Nightschool does not, unfortunately, always manage to stay on the useful side of the confusing vs. mysterious divide.  It is, however, a fun and fast-paced read with a rich backdrop and cast of characters that will leave teens wanting more.  Chmakova’s artwork is almost uniformly readable and more than occasionally elegant.  As will surprise no one that has read Dramacon!, Chmakova is capable of conveying a remarkable complexity and depth of feeling with just a few words and glances; she is also particularly adept at balancing this out with humor and magical explosions.

Reader’s Annotation:

Alex Trevaney has survived curses, unruly astrals, and living with her sister.  But now she might just have to face the one thing she’s avoided for so long: school.

Author Information:

Chmakova has several sites, but she does not seem to update any of them regularly.

http://www.svetlania.com/

http://www.facebook.com/pages/Svetlana-Chmakova/250746558664

@svetlania

http://svetlania.livejournal.com/

Genre:

Graphic Novel

Booktalking Ideas:

What would you do to save your only sister?  Would you face demons and witches?  Battle creatures you’ve never even heard of before?  Would you brave the halls of…high school?

Reading Level/Target Age:

4th grade/ages 12 -16

Potential Controversy:

As teen manga goes, this is an incredibly innocuous series.  There is magic and a small amount of gore and, being manga, finding all of it it is as easy as flipping the pages.  However, this shouldn’t bother anyone who isn’t already protesting Harry Potter.  As long as the titles remain properly filed in the teen section, it’s highly unlikely that this will prompt any kind of objections.

Reasons for Choosing This Title:

I am a huge Dramacon! fan and was quite eager to see if Nightschool was just as good.

Runaways, Vol 1.

cover image for Runaways, Vol 1Vaughan, Brian K. (2005) Runaways, Vol 1. New York, NY: Marvel

Plot Summary:

Alex, Gertrude, Chase, Karolina, Molly, and Nico couldn’t care less about each others existence, but their parents are involved in the same charity, so every year they are stuck together for a whole evening while the grown-ups debate fundraisers and tax write-offs.  Then Alex suggests that they spy on their parents – it’s not like they have anything better to do, and six unlikely and underage heroes stumble onto the knowledge that their parents are super villains.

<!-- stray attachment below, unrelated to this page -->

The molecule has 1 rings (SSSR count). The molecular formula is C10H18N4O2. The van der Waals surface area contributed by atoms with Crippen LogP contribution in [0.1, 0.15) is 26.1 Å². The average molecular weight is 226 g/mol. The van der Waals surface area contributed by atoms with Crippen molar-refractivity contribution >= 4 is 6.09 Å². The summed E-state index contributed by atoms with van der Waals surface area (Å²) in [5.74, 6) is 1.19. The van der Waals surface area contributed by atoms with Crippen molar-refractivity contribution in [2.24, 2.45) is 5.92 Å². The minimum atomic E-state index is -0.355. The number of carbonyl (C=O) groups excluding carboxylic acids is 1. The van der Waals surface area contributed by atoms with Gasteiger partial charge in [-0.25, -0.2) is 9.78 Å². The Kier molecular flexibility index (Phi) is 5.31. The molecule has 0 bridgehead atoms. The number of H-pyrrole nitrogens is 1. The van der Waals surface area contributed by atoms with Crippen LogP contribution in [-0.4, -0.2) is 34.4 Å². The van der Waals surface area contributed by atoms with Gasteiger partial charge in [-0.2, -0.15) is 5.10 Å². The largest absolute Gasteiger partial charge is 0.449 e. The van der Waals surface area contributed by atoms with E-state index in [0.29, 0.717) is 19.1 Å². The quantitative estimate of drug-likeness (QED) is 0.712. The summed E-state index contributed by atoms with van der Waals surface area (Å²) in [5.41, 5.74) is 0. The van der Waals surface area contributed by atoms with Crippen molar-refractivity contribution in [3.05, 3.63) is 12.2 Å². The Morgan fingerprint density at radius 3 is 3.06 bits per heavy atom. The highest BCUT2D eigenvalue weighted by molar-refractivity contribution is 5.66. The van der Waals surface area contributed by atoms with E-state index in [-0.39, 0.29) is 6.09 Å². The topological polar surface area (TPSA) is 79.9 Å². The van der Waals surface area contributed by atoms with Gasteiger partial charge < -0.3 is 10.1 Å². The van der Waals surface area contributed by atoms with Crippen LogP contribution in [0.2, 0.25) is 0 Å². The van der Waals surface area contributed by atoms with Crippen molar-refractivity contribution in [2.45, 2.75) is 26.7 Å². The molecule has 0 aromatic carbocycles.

excerpt from Runaways, Vol 1Critical Evaluation:

I should probably make it clear up front that I adore this series to pieces – especially the first volume.  As if the premise itself wasn’t enough, Gertrude gets a dinosaur.  That speaks to her telepathically.  There is nothing about that that is not made of cool.  Runaways awesomeness doesn’t stop there, either. The characters have depth, are rendered engagingly and realistically, and there is enough variety between them for a large number of readers to strongly identify with one or several of them.  The plot moves along quickly with lots of twist and turns but never ties itself into knots.  The individual issues also each tell a complete chapter and yet add up to a coherent and meaty story.  Runaways is a must for any young adult collection.

Author Information:

http://www.facebook.com/pages/Brian-K-Vaughan/112230948792041

Genre:

Graphic Novel Series

Booktalking Ideas:

Runaways is one of the few graphic novels that you might be able to sell on the premise alone, minus any artwork as props (as nice as it is) which makes it an excellent choice for a booktalk.

Reading Level/Target Age:

5th grade/14-29

Possible Controversy:

Some parents might object to the story on the grounds that it casts the parents as evil super villains.  Also, there is the part where the teens, well, runaway. This should be a relatively easy challenge to defend against, however – and I am guessing most of the parents who would object are too busy objecting to books they find even more unsettling.